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With just a few day’s warning, West County comfort food eatery P/30 has shuttered. On Friday, owners Patrick and Christine Tafoya sent out upbeat notes to Facebook friends and fans offering dining discounts on food and wine with promises of a last group hurrah. But come Monday, the party would be over.
Oozing with charm, family-friendly, casual and mid-priced deals, everything seemed to point to P/30’s success early on. So what happened?
The couple say the decision to close the eighteen-month old restaurant was purely about family, or rather, the lack of it during their brief stint as first-time restaurant owners. Both were almost constant fixtures at the location, while juggling the demands of parenthood and Christine’s design business. Said Patrick on Sunday night from behind his computer: “I am closing the restaurant for the sake of my family.”
Reached on Monday morning, he said he’s feeling a mixed bag of emotions about the closure. “Some moments I feel nothing but relief and excitement about the future. Some moments I’m struck with sorrow and pain from what we’re walking away from,” the chef said. He plans to take some time off and most likely return to the restaurant scene. “It’s what I am and what I know how to do.”
But already a legacy is clear: Kudos for aggressive social networking (which I personally commend and which influenced me significantly), appealing to a diverse cross-section of diners (from young winetasters to families and older couples) and Patrick’s commitment walking the walk with small local producers and pushing the boundaries on creative comfort food. While not every dish always worked, there was clearly passion and love behind the cooking. And for that, P/30 will be remembered.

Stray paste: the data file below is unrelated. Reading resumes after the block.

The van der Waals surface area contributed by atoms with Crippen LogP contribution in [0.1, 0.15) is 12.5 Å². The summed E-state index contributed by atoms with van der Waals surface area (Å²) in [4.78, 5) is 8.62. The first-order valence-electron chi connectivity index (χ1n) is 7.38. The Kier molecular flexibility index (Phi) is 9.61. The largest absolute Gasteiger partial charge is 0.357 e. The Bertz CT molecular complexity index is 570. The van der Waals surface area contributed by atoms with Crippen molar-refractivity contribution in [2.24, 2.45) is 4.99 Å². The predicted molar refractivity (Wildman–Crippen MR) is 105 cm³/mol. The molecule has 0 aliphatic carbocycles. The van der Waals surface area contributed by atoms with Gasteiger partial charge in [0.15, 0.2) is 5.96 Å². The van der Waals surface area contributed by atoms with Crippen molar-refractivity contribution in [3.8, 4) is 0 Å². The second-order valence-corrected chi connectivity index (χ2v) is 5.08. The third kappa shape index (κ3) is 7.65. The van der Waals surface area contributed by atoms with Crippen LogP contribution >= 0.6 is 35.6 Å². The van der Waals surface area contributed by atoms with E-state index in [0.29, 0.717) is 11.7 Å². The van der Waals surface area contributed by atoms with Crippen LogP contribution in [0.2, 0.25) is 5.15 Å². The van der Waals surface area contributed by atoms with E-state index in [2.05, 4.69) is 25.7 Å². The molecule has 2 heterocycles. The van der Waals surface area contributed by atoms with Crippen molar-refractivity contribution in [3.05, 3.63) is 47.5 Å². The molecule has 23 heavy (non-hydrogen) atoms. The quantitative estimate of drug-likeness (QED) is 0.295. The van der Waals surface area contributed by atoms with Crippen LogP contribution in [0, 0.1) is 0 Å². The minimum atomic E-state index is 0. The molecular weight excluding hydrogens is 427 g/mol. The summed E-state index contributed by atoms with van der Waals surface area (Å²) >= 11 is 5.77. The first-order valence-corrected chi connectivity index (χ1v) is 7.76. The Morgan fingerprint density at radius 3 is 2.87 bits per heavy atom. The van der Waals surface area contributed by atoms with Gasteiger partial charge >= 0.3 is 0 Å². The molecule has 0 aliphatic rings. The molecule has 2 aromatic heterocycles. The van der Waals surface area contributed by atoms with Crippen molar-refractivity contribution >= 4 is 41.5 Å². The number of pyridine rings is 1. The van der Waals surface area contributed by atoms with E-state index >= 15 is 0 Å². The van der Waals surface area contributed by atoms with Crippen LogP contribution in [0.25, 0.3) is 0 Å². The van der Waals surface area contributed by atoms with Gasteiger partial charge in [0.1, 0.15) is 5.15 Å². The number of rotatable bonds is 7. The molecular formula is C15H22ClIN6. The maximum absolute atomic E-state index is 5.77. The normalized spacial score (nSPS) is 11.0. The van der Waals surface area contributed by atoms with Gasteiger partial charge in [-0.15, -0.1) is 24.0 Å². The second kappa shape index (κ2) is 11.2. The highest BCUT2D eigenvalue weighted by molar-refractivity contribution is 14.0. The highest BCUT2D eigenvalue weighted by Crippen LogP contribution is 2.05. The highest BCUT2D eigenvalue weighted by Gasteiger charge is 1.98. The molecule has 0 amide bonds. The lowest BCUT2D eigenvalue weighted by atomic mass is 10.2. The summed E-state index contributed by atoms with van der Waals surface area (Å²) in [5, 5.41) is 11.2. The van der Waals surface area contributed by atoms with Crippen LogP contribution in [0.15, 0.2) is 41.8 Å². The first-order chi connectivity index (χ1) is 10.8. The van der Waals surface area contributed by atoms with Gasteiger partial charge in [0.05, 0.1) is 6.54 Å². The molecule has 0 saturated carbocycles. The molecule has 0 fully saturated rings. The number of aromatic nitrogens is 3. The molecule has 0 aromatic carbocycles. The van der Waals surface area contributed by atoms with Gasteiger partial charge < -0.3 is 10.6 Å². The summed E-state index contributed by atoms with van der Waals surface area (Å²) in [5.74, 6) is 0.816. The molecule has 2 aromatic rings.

But the restaurant biz can be brutal, and despite the hard work and commitment of the Tafoyas, some mixed reviews about the menu, the location and the locals may have contributed to it’s ultimate demise…
The Location: Chef insiders had long shared concerns about the remote countryside location half-way between the town of Sebastopol and Bodega. Undoubtedly one of the most charming summer and fall getaways in Wine Country, pros know the road to the coast has less appeal during cold and rainy winter and spring months — especially for notoriously fickle Santa Rosans. The closure of numerous restaurants in the location — most recently Cafe Saint Rose — speaks to the challenge. Tafoya counters: “It’s full of potential. We were never to fully capitalize on that, but in no way is this a doomed location at all.” He plans to offer his services as chef consultant if he can find a buyer.
The Community: Though it’s often been a polarizing discussion, restaurateurs also know that West County success hinges on keeping Sebastapolians coming back on weeknights and through the slow season. Though P/30 seemed to have consistent support within the community, the ghosts of Restaurant Eloise and West County Grill serve as painful reminders to chefs who stumble in the eyes of locals — whether by price, service, attitude or consistency. “Look,” said Tafoya, “The locals have been nothing but kind and supportive. We’ve gotten to know a lot of people and we’ve had nothing but support.”
In the end, a restaurant with so much potential closing is a loss regardless of the reason. Many of us are still smarting over the departure of the Eloise crew and understand the almost insurmountable difficulty of owning a restaurant. So here’s to taking that chance, Patrick and Christine. And here’s to hoping we’ll see you again soon.